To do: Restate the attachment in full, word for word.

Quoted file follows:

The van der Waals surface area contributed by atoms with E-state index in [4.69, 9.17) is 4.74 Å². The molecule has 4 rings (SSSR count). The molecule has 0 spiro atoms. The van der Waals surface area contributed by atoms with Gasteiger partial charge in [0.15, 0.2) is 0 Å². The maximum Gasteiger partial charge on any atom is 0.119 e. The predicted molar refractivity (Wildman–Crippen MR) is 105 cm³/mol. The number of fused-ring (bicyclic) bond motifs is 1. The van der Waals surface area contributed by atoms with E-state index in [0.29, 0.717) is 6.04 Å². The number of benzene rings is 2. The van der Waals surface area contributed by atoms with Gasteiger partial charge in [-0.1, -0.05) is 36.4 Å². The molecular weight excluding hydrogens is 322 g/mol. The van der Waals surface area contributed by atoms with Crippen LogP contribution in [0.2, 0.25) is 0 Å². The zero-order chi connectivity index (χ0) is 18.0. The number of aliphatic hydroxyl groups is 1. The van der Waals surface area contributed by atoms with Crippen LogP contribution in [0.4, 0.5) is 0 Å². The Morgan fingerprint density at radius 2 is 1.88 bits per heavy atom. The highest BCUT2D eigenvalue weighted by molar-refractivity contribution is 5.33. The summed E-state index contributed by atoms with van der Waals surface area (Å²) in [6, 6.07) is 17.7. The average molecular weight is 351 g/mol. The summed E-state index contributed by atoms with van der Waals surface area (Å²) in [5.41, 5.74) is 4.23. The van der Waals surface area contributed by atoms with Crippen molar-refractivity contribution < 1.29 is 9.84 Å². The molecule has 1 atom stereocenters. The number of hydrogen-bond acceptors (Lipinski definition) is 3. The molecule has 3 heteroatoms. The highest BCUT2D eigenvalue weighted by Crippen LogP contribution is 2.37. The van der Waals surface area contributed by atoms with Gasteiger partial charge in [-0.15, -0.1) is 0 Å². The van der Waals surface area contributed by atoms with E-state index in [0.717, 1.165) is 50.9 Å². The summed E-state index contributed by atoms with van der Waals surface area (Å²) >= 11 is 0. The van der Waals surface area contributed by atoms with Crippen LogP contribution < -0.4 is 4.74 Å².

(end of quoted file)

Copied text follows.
The van der Waals surface area contributed by atoms with E-state index in [4.69, 9.17) is 4.74 Å². The molecule has 4 rings (SSSR count). The molecule has 0 spiro atoms. The van der Waals surface area contributed by atoms with Gasteiger partial charge in [0.15, 0.2) is 0 Å². The maximum Gasteiger partial charge on any atom is 0.119 e. The predicted molar refractivity (Wildman–Crippen MR) is 105 cm³/mol. The number of fused-ring (bicyclic) bond motifs is 1. The van der Waals surface area contributed by atoms with E-state index in [0.29, 0.717) is 6.04 Å². The number of benzene rings is 2. The van der Waals surface area contributed by atoms with Gasteiger partial charge in [-0.1, -0.05) is 36.4 Å². The molecular weight excluding hydrogens is 322 g/mol. The van der Waals surface area contributed by atoms with Crippen LogP contribution in [0.2, 0.25) is 0 Å². The zero-order chi connectivity index (χ0) is 18.0. The number of aliphatic hydroxyl groups is 1. The van der Waals surface area contributed by atoms with Crippen LogP contribution in [0.4, 0.5) is 0 Å². The Morgan fingerprint density at radius 2 is 1.88 bits per heavy atom. The highest BCUT2D eigenvalue weighted by molar-refractivity contribution is 5.33. The summed E-state index contributed by atoms with van der Waals surface area (Å²) in [6, 6.07) is 17.7. The average molecular weight is 351 g/mol. The summed E-state index contributed by atoms with van der Waals surface area (Å²) in [5.41, 5.74) is 4.23. The van der Waals surface area contributed by atoms with Crippen molar-refractivity contribution < 1.29 is 9.84 Å². The molecule has 1 atom stereocenters. The number of hydrogen-bond acceptors (Lipinski definition) is 3. The molecule has 3 heteroatoms. The highest BCUT2D eigenvalue weighted by Crippen LogP contribution is 2.37. The van der Waals surface area contributed by atoms with Gasteiger partial charge in [-0.15, -0.1) is 0 Å². The van der Waals surface area contributed by atoms with E-state index in [0.717, 1.165) is 50.9 Å². The summed E-state index contributed by atoms with van der Waals surface area (Å²) >= 11 is 0. The van der Waals surface area contributed by atoms with Crippen LogP contribution < -0.4 is 4.74 Å².